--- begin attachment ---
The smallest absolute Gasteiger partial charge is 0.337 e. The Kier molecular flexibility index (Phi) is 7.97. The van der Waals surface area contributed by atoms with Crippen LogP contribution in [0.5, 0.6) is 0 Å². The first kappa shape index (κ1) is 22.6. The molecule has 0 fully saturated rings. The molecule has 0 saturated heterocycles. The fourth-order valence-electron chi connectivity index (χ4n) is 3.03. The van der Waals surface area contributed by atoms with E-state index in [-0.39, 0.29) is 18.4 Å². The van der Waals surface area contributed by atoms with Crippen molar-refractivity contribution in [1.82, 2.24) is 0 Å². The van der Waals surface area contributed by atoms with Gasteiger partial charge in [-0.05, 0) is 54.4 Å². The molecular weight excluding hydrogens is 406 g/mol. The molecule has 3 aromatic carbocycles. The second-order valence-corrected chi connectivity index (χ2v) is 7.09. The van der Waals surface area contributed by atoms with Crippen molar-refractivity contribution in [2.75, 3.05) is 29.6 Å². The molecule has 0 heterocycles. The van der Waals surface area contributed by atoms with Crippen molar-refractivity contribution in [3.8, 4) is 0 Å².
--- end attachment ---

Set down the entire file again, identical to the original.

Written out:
The smallest absolute Gasteiger partial charge is 0.337 e. The Kier molecular flexibility index (Phi) is 7.97. The van der Waals surface area contributed by atoms with Crippen LogP contribution in [0.5, 0.6) is 0 Å². The first kappa shape index (κ1) is 22.6. The molecule has 0 fully saturated rings. The molecule has 0 saturated heterocycles. The fourth-order valence-electron chi connectivity index (χ4n) is 3.03. The van der Waals surface area contributed by atoms with E-state index in [-0.39, 0.29) is 18.4 Å². The van der Waals surface area contributed by atoms with Crippen molar-refractivity contribution in [1.82, 2.24) is 0 Å². The van der Waals surface area contributed by atoms with Gasteiger partial charge in [-0.05, 0) is 54.4 Å². The molecular weight excluding hydrogens is 406 g/mol. The molecule has 3 aromatic carbocycles. The second-order valence-corrected chi connectivity index (χ2v) is 7.09. The van der Waals surface area contributed by atoms with Crippen molar-refractivity contribution in [2.75, 3.05) is 29.6 Å². The molecule has 0 heterocycles. The van der Waals surface area contributed by atoms with Crippen molar-refractivity contribution in [3.8, 4) is 0 Å².